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Eleanor Roosevelt - a Legacy of Service

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Time Magazine, Doris Kearns Goodwin

http://www.time.com/time/time100/leaders/profile/eleanor.html

Monday, April 13, 1998

When Eleanor Roosevelt journeyed to New York City a week after her husband's funeral in April 1945, a cluster of reporters was waiting at the door of her Washington Square apartment. "The story is over," she said simply, assuming that her words and opinions would no longer be of interest once her husband was dead and she was no longer First Lady. She could not have been more mistaken. As the years have passed, Eleanor Roosevelt's influence and stature have continued to grow. Today she remains a powerful inspiration to leaders in both the civil rights and women's movements.

13 years after her marriage and after bearing six children including one girl and five boys, she entered public life through the Presidency. Eleanor told young women, cautioning them against marrying too hastily before they had a chance to expand their horizons that:

"If I was of debutante age, I would go into a factory, where I could learn a skill and be useful," She was instrumental in securing the first government funds ever allotted for the building of child-care centers. And when women workers were unceremoniously fired as the war came to an end, she fought to stem the tide. She argued on principle that everyone who wanted to work had a right to be productive, and she railed against the closing of the child-care centers as a shortsighted response to a fundamental social need. What the women workers needed, she said, was the courage to ask for their rights with a loud voice.

http://www.fdrlibrary.marist.edu/erbio.html

Anna Eleanor Roosevelt was born in New York City on October 11, 1884. Her father was Elliott Roosevelt, President Theodore Roosevelt's younger brother and her mother was Anna Hall, a descendent of the Livingstons, a distinguished New York family. Both her parents died when she was a child, her mother in 1892, and her father in 1894. After her mother's death, Eleanor lived with her grandmother, Mrs. Valentine G. Hall, in Tivoli, New York. She was educated by private tutors until age 15, when she was sent to Allenswood, a school for girls in England, whose headmistress, Mademoiselle Marie Souvestre, had a great influence on her education and thinking. At age 18, Eleanor Roosevelt returned to New York where she resided with cousins. During that time she became involved in social service work, joined the Junior League and taught at the Rivington street Settlement House.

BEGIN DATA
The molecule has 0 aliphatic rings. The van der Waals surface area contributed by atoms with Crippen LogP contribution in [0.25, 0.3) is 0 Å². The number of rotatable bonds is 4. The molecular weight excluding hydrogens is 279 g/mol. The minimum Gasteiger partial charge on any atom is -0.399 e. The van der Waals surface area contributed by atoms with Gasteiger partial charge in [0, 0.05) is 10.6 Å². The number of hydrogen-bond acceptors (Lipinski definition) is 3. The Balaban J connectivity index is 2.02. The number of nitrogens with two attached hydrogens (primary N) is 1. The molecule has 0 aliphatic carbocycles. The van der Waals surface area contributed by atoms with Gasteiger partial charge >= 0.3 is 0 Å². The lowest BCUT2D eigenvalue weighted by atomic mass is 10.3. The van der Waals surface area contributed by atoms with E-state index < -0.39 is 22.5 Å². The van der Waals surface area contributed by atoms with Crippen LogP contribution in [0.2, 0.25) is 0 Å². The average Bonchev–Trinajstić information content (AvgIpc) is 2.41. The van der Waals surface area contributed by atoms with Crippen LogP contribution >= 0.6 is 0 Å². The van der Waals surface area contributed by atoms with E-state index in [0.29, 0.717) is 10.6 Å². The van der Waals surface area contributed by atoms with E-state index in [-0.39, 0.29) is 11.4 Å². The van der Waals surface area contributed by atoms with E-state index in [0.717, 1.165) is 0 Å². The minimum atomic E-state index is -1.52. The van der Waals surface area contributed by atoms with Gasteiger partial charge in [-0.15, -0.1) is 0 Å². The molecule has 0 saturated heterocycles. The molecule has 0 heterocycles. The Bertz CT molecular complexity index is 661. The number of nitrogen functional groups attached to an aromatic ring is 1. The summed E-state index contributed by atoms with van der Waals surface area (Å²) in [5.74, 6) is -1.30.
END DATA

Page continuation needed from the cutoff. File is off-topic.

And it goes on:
On March 17, 1905, she married her fifth cousin, Franklin Delano Roosevelt, and between 1906 and 1916, they became the parents of six children, all of whom are deceased -- the first Franklin Delano, Jr. (1909), Anna Eleanor (1975), John (1981), Franklin Delano, Jr. (1988), Elliott (1990), and James (1991). During this period her public activities gave way to family concerns and her husband's political career. However, with American entry in World War I, she became active in the American Red Cross and in volunteer work in Navy hospitals. After Franklin Roosevelt was stricken with polio in 1921, Mrs. Roosevelt became increasingly active in politics both to help him maintain his interests and to assert her own personality and goals. She participated in the League of Women Voters, joined the Women's Trade Union League, and worked for the Women's Division of the New York State Democratic Committee. She helped to found Val-Kill Industries, a nonprofit furniture factory in Hyde Park, New York, and taught at the Todhunter School, a private girls' school in New York City.

After President Roosevelt's death on April 12, 1945, Mrs. Roosevelt continued public life. She was appointed by President Truman to the United States Delegation to the United Nations General Assembly, a position she held until 1953. She was chairman of the Human Rights Commission during the drafting of the Universal Declaration of Human Rights which was adopted by the General Assembly on December 10, 1948.

In 1953, Mrs. Roosevelt resigned from the United States Delegation to the United Nations and volunteered her services to the American Association for the United Nations. She was an American representative to the World Federation of the United Nations Associations, and later became the chairman of the Associations' Board of Directors. She was reappointed to the United States Delegation

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